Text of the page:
He added: “It’s chaos, absolute chaos. You shouldn’t lose your local police officer because of the Olympics. Communities are suffering because a private company has failed to deliver on a contract.”

With less than two weeks until the opening ceremony, ministers insisted the Games would be secure and dismissed the firm’s failure to provide the promised 10,000 security guards as no more than a “hitch”. But hundreds of officers are now being deployed, in addition to the 3,500 servicemen and women who were called in last week.

In addition to the Scottish police officers, a battalion of Scottish troops had previously been drafted in to provide extra security for the Olympics. The Argyll and Sutherland Highlanders have already taken up their new duties.

The emergency deployment was announced last week, just days after the unit was told it was effectively being disbanded because of defence cuts. The Ministry of Defence had confirmed the Argyll and Sutherland Highlanders – the 5th Battalion The Royal Regiment of Scotland – were to be downgraded to a so-called Public Duty Company as part of plans to reduce the army by 20,000 troops.

The Ministry of Defence confirmed that 5 Scots, who are currently based at Canterbury in Kent, are among those to be asked to help, but would not confirm how many soldiers will be involved.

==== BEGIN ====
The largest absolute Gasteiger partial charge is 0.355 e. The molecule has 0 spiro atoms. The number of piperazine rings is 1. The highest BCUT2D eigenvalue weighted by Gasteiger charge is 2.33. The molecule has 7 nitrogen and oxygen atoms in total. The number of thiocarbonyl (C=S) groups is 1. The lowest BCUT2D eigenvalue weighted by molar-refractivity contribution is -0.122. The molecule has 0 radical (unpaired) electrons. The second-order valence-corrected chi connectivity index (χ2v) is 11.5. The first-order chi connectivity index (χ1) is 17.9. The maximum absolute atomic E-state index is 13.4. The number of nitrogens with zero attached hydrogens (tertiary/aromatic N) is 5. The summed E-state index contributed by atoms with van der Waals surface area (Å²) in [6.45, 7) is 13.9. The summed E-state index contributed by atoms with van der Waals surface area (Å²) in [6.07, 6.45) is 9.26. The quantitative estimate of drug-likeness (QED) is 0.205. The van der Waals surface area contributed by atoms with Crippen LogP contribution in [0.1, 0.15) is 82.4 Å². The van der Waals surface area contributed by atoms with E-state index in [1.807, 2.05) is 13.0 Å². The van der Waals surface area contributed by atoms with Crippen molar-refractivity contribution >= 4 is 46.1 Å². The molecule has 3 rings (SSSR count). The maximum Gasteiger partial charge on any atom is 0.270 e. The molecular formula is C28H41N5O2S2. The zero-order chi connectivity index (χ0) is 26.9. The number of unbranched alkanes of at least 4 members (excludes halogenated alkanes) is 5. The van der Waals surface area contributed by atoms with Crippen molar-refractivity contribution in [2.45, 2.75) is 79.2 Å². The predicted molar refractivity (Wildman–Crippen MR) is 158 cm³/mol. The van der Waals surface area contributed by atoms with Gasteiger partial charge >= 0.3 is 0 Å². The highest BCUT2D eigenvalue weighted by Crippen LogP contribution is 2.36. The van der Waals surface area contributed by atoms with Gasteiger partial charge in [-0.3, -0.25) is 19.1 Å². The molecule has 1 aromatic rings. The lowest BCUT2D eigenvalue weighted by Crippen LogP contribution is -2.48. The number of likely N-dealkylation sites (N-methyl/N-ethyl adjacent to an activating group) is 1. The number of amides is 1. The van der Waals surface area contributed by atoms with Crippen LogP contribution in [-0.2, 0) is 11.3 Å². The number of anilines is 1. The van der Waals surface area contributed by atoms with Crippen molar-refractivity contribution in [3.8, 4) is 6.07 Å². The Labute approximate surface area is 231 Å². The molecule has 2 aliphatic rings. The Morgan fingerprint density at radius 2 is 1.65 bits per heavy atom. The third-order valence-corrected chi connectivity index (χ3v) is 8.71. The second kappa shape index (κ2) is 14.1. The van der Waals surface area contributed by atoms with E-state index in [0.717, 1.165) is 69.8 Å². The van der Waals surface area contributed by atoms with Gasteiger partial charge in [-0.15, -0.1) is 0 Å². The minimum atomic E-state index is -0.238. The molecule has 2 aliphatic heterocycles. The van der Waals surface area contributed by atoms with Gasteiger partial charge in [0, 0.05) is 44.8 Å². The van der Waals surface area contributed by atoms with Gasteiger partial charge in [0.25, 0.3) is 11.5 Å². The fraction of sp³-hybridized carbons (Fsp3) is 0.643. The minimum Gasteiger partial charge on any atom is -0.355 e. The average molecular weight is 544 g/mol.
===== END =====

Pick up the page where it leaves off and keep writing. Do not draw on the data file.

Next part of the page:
A source told the Sun newspaper: “I thought the Government didn’t need 5 Scots any more. These guys who have risked their lives on the front line will now cancel their plans and step in yet again. These guys are being treated like second-class citizens.”

There have already been concerns raised over the role of army personnel and who will carry authority in situations where civilian police and soldiers are working together.  Some analysts have suggested that military personnel may lack the skills required to deal with protests and crowd control.

Deputy First Minister Nicola Sturgeon said on Friday she has sought reassurances from the Home Secretary over the supply of security staff at the eight football matches that will be held at Hampden between July 25 and August 3.